IT didn't take long for Impressionism to catch on in the United States, or for American painters to absorb its theories. The first artist to commit herself to this new method of painting was Mary Cassatt, followed by Theodore Robinson, J. Alden Weir, John Twachtman, and several others. None was more successful, however, or more representative of the American version of this essentially French movement, than Childe Hassam (1859-1935). Hassam's Impressionism emerged after his 1886 trip to Paris, and began to bloom after his return to the US in 1889. Success came quickly, and fame as America's premier Impressionist followed shortly thereafter. Even today, the best of his lively park and garden vistas, sun-filled interiors, and picturesque seashore and urban scenes rank among the finest American paintings produced during the 1890-1920 period.
Among Hassam's more interesting works is a series of paintings, watercolors, and prints known collectively as his Flag Paintings. They were inspired by the elaborate Preparedness Day celebration of May 13, 1916, which took place on New York's Fifth Avenue as a demonstration of America's support of France and England during the first two years of World War I. New York was to be host to many more such dramatic parades over the next three years, and Hassam was almost always present, usually with sketchbook in hand.
TWENTY-FIVE of these works are on view at the IBM Gallery of Science and Art here. ``The Flag Paintings of Childe Hassam'' constitutes the most complete showing of the series since its 1922 exhibition at the Corcoran Gallery of Art in Washington, D.C. A loan from 21 public and private collections, it was organized by the Los Angeles County Museum of Art and is accompanied by an illustrated catalog.
Although he painted some flag paintings in 1916 and in early 1917, it wasn't until America's entry into World War I that he put real effort into the series. While many of his canvases were painted in response to specific events, what he saw was always translated into a few highly simplified forms and masses of shimmering light and coloristic effects.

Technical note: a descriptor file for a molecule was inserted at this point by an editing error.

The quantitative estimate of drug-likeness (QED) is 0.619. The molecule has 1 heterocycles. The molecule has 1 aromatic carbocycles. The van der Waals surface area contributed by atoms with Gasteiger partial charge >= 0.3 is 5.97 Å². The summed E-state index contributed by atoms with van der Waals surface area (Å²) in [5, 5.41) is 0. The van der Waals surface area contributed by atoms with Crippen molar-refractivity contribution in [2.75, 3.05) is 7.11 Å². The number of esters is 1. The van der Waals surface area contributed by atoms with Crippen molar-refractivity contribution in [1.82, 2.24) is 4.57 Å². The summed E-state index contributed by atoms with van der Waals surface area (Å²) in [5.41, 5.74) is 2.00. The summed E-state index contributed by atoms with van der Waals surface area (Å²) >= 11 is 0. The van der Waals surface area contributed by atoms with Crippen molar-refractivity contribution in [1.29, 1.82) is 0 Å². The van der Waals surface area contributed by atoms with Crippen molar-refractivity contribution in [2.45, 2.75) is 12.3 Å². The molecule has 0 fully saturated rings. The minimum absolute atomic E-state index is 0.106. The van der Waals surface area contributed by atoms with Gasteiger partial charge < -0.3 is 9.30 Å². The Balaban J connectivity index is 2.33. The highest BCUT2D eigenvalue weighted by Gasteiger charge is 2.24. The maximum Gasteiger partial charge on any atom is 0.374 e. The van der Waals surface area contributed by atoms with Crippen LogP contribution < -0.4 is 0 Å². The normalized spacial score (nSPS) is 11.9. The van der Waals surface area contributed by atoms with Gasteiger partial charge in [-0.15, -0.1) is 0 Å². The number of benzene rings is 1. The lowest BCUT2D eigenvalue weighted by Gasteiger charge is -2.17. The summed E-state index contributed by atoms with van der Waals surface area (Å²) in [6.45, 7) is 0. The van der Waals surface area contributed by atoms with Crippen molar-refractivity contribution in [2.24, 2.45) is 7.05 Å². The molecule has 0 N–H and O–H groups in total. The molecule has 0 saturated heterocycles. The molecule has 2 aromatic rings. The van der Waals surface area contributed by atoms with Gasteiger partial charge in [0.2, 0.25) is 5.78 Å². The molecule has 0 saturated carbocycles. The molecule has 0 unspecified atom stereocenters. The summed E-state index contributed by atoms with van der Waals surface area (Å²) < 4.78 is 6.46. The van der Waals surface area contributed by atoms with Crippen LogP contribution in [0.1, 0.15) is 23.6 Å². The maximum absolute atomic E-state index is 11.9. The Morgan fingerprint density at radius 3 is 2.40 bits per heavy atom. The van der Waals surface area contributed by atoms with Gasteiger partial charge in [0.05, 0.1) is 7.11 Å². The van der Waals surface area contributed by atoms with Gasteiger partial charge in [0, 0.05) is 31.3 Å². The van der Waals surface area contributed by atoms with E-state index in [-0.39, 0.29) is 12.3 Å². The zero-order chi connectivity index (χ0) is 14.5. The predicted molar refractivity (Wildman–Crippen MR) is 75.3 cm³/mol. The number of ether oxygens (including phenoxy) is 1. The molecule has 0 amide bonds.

Thus, ``Allied Day, May 1917,'' which depicted the flags of 11 allied nations hanging in great profusion along Fifth Avenue, became a high-keyed color-poem. And ``Red Cross Drive, May 1918'' became a veritable riot of brilliant colors dominated by three huge symbols of the Red Cross.
His most concentrated effort, however, was inspired by the Fourth Liberty Loan Drive, held during the autumn of 1918. Hundreds of flags and pennants and what seemed like miles of bunting were hung across 34 blocks of Fifth Avenue, creating an effect Hassam couldn't resist. Within three weeks, he produced five of his most successful flag paintings, including ``Avenue of the Allies: Great Britain, 1918.''
``The Flag Paintings of Childe Hassam'' is a lively and handsome show that should help increase the public's awareness of Hassam's accomplishments during an especially interesting period of American art.
Unfortunately, it also pinpoints his weaknesses, most particularly his tendency toward prettiness - especially where color was concerned - and his dependency on surface charm. Hassam was a good painter, even, at times, a very fine one. But he wasn't a great one - as even a moment's comparison of his canvases with those of Monet, Renoir, or any of the other major French Impressionists will confirm.
At the IBM Gallery of Science and Art, 590 Madison Avenue, through June 3.